In the fourth long-form E&T podcast, Abi Grogan interviews Jon Timmis, Professor of Natural Computation at the University of York to talk about the field of swarm robotics; Jonathan Wilson talks to Hassan Miah, the CEO of UrFilez, the digital music streaming company, as it prepares to launch its mobile music app in Egypt, Saudi Arabia, United Arab Emirates and Qatar; Joe Rukin, campaign coordinator for Stop HS2, opens this issue's Can of Worms to lay out the objections to the government’s proposed high-speed rail link between London and Birmingham; Vitali Vitaliev attends the Cartes and Identification event in Paris and meets Sesame security award-winners Gemalto, which unveiled its cloud-based Just4YourEyes e-mail encryption software solution; and Rachael Fergusson reports from the BETT show at London’s Olympia, the annual showcase of UK and international educational technology products, to hear what new technologies will be entering classrooms soon.Download episode 13 now
In our third long-form podcast, Rachael Fergusson interviews Professor Frank James about the final edition of Michael Faraday’s letters, published by the IET; Jonathan Wilson hears from electronic music pioneer Thomas Dolby about his latest work and his reflections on technology past, present and future; Dominic Lenton talks to Dr Julian Allwood from the University of Cambridge about the album and book Both Eyes Open, which considers the place of metals in the world today and the people that work with them; Stephane Arditi phones in to state his position on the recasting of the EU WEEE directive; Vitali Vitaliev travels to Estonia to see a hotel room from the 1950s that was used exclusively by visiting foreign dignitaries during the Cold War era, with their activity covertly monitored all the while by KGB agents next door; and Nick Smith asks explorer Charley Boorman about his preference for travelling by motorbike and the technology that keeps him in touch when he’s out on the road.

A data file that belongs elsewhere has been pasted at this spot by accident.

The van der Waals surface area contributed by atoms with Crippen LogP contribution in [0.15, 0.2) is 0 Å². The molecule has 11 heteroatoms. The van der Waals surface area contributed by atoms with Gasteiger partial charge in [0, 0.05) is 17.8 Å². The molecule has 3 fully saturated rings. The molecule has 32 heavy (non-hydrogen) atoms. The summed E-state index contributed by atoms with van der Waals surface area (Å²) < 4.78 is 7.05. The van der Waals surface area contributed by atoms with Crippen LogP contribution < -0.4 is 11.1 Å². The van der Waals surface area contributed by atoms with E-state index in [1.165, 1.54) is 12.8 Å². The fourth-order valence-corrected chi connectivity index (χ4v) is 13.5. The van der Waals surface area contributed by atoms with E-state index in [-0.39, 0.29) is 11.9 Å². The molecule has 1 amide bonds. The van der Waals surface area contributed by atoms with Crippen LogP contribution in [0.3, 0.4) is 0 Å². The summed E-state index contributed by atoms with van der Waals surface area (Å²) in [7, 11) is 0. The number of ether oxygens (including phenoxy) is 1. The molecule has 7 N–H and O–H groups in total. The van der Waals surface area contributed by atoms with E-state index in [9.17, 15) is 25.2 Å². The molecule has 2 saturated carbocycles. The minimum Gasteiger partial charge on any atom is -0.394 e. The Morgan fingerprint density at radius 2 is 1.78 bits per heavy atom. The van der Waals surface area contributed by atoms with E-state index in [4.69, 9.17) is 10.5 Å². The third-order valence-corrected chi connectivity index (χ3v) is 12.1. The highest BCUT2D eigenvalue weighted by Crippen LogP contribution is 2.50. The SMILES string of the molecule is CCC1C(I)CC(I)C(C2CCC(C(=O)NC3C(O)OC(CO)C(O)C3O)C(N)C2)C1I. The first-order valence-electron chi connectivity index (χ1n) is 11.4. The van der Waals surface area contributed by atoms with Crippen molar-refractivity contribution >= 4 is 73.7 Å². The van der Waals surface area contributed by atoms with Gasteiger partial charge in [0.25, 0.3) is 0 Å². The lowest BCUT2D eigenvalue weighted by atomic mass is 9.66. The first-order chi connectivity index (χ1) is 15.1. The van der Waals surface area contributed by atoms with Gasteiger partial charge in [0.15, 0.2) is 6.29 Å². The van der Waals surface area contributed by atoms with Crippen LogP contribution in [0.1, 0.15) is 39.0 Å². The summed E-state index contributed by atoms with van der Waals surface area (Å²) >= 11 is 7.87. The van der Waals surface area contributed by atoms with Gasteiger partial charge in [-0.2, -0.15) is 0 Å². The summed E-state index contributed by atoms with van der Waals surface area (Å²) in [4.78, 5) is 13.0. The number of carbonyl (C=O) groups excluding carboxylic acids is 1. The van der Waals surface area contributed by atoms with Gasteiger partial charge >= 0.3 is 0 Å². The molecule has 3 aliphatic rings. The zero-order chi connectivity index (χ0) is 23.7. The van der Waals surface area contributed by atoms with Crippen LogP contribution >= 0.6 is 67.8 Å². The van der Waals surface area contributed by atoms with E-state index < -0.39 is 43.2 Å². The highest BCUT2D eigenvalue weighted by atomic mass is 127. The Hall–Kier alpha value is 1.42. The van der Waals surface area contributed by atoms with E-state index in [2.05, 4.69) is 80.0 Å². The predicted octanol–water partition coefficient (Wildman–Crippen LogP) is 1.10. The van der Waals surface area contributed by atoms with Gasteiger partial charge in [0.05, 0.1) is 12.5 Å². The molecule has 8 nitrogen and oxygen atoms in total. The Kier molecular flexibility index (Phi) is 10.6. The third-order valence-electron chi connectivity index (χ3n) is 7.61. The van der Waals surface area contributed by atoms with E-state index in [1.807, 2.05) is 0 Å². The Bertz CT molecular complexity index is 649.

In our second long-form podcast, Nick Smith interviews world-renowned record producer John Leckie; Jonathan Wilson talks to Abbey Road’s Simon Gibson and Universal Mastering Studio’s Peter Doell to find out how mastering engineers put the finishing touches on records today; Kris Sangani talks to William Rogers, CEO of UKRD, to hear about the proposed switch from analogue FM to DAB radio; Martin Brampton, campaign coordinator for SaveFM.net, offers his personal take on the superiority of FM over DAB radio from an avid listener’s perspective; Abi Grogan visits Tim Boon, Head of Research and Public History at the Science Museum in London, to talk about how some of the earliest electronic music technology has influenced the equipment we use today; and Rachael Fergusson visits antivirus software company Avast's headquarters in Prague.
In our brand-new long-form podcast, Chris Edwards discusses the innovative legacy of Steve Jobs; James Hayes and Aasha Bodani review Google's unusual year; Dominic Lenton interviews Doug Edwards, Google's former head of consumer marketing and brand management; Erika Burrows meets robot author Kevin Warwick, Kris Sangani reports from IFA, Germany's giant consumer electronics show, and Vitali Vitaliev and James Hayes visit the Orwell Festival to investigate the Big Brother nature of CCTV technology.
Vitali Vitaliev and James Hayes visit the Orwell Festival to investigate the Big Brother nature of CCTV technology. This is an extended version of the final segment featured in the full Episode 10 podcast (see above).
Vitali Vitaliev visits Macia Batle, an old but high-tech winery in Mallorca.
Vitali Vitaliev rides on the footplate of the Isle of Man's steam railway engines, travelling back in time as he moves ever forward.
Dominic Lenton talks to Alexander Hayward, keeper of Science and Technology at the Museum of Scotland, about its collection of engineering artefacts, now on display in its newly refurbished Edinburgh space.
Vitali travels to Majorca to visit Hotel Bon Sol, championed as the greenest hotel on the island, to find out how it offsets the carbon footprint of its many visitors.
In his latest podcast, Vitali visits the Isle of Man to watch the Zero Emission TT Races, interviewing. some of the people behind the scenes to capture the magic of the TT, including Nick Schoeps, mechanical engineer for the 2011 winning team, US-based Motoczysz.
Vitali visits the British Library’s new Conservation Centre and finds out how great antiquarian books are preserved for posterity.
Vitali meets Mr Koji Omi, Japan’s former Minister for Science & Technology Policy and the country’s former Minister of Finance, to talk exclusively about Japan’s recent disaster.
Vitali talks to space expert Piers Bizony about Yuri Gagarin and the legacy of the early space missions.
Vitali travels to CERN's facility in Switzerland for a guided tour of the Large Hadron Collider.
Vitali talks to the E&T production team about the new magazine and website.
"The 1950s saw the first big wave of 3D films, but the novelty wore off. Sixty years later, 3D may be back to stay as the technology goes mainstream."